Can You Hear What I Am Not Saying?

Dvorah Levy, LCSW
March 12, 2018

All parents experience struggles with their children. When my children were young, I often felt like a fireman, directing my attention toward one fire only to turn around and start dousing another. Recently, a number of clients came into session describing their own trails with their children. Three-year-old Sara was refusing to follow directions from her teacher and was defiant at home. The adults around her were trying their best to get her to listen to them. Five-year-old David was acting aggressively toward his classmates, despite his teacher scolding him and his frequent time-outs. Ten-year-old Esther was crawling into her parents’ bed in the middle of the night and being greeted with their frustration, they’re telling her she’s not a baby, and ordering her back to her room. Parenting challenges like these are universal. As parents, striving to parent more consciously, we want to attune to what our children are saying, not with their words but with their behaviors.

In our interactions with others, it is very easy to get stuck on content, the literal words, rather than the underlying feelings and needs. It requires self-awareness and practice to realize the multiple layers of communication that occur simultaneously. When I hear of acting-out behavior a child is exhibiting, the first thing I ask is, “What is that child really saying?” It often comes down to an expression of a few key needs. “I need more attention; I feel I am getting lost in the shuffle, not being heard, being misheard...” Or, “I feel angry. Something is happening that makes me feel my rights are being violated, my needs are not being met, I don’t have enough areas of control.” Or, “Am I really lovable? Am I important, considered good?” If we could really hear what our children are saying, our reactions to them would sound very different. For example, if Sara is reacting to feeling that she does not have enough control in her environment, then yelling at her to listen and “forcing” her into obedience is actually exacerbating her issue. Can you imagine a conversation that goes like this? Three-year-old Sara: “I want more control. I want to decide what to eat and when to sleep and what to wear...” And then parents and teachers responding: “If that’s the case, we are going to make sure you have even less control. You’ll go to bed extra early, sit in the corner of the classroom, not join the others when there is a fun activity.” Sounds ridiculous right? You would wonder why no one is responding to this child’s need.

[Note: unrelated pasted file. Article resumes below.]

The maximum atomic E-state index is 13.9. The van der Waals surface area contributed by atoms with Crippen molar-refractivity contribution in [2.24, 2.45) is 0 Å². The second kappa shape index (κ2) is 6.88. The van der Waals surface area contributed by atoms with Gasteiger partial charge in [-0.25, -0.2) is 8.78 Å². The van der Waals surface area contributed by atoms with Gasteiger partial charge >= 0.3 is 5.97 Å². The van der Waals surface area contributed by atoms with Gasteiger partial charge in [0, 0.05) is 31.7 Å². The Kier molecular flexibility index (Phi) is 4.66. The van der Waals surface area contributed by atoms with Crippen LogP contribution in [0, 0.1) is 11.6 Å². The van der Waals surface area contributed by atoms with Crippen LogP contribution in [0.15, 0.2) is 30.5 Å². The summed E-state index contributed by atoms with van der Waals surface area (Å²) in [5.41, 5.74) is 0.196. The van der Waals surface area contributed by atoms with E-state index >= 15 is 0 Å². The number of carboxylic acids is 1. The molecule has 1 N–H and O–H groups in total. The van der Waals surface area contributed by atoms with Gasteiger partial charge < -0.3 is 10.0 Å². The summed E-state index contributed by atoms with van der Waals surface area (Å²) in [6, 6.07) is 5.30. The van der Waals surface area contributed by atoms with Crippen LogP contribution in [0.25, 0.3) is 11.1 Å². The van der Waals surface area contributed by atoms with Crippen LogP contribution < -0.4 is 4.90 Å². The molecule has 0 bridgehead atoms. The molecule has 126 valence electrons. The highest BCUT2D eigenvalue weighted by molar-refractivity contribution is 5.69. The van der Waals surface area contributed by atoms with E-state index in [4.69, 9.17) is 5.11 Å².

What about David? His behavior is saying he’s angry. He’s seeing a lot of fighting between his parents and the anger scares him. He gets punished severely when he doesn’t listen. He has a hard time sitting and focusing for long periods and the teacher is often reprimanding him. He throws a block at a classmate, grabs what’s not his, squirms in his seat, all of which are behaviors that are communicating he’s angry or unsettled. What then is the response around him? His adults become angry. Instead of seeing his anger and offering him outlets and tools for dealing with his feelings, he is yelled at and punished. The adults around him want the behaviors to stop but they are not really hearing him; they are not really hearing what he is not saying.

How can we help our children communicate with us and others more effectively? The first tool is to help them identify what they are feeling. For example, consider when David yells to his mother, “I hate you!” If she were listening for the message behind his words, she might respond, “You sound angry. What is making you so angry? It is not respectful to say ‘I hate you’ to your mother but it is OK to let me know you’re angry.”

What about Esther? When Esther crawls into her parents’ bed in the middle of the night, although they find it very irritating, they can try to understand more and ask, “Honey, what’s going on right now? What are you feeling?” “I’m scared to be in my room” could be Esther’s answer. “You sound anxious. What happens when you wake up alone in your room and it’s dark? What do you start thinking?” And then, “What would help you to feel more relaxed in your own bed?” and begin a problem-solving process. Irritation can now give way to compassion.

There’s something magical that happens when we hear what our children are really saying and respond to them from this deeper place. The acting-out behaviors are no longer necessary. Our children develop tools for understanding their feelings and containing them. They learn that they can communicate without fear of judgment or retaliation. And sometimes we get the same sensitivity back. I had walked into the house after a long day of work and snapped with irritation at my seventeen-year-old son who had left something lying around. My immediate trigger was to think how careless he was and I expressed my frustration and anger. He was sorry and corrected his mistake. After a few minutes he put his hands on my shoulders and asked “Are you tired mom? Did you have a hard day?”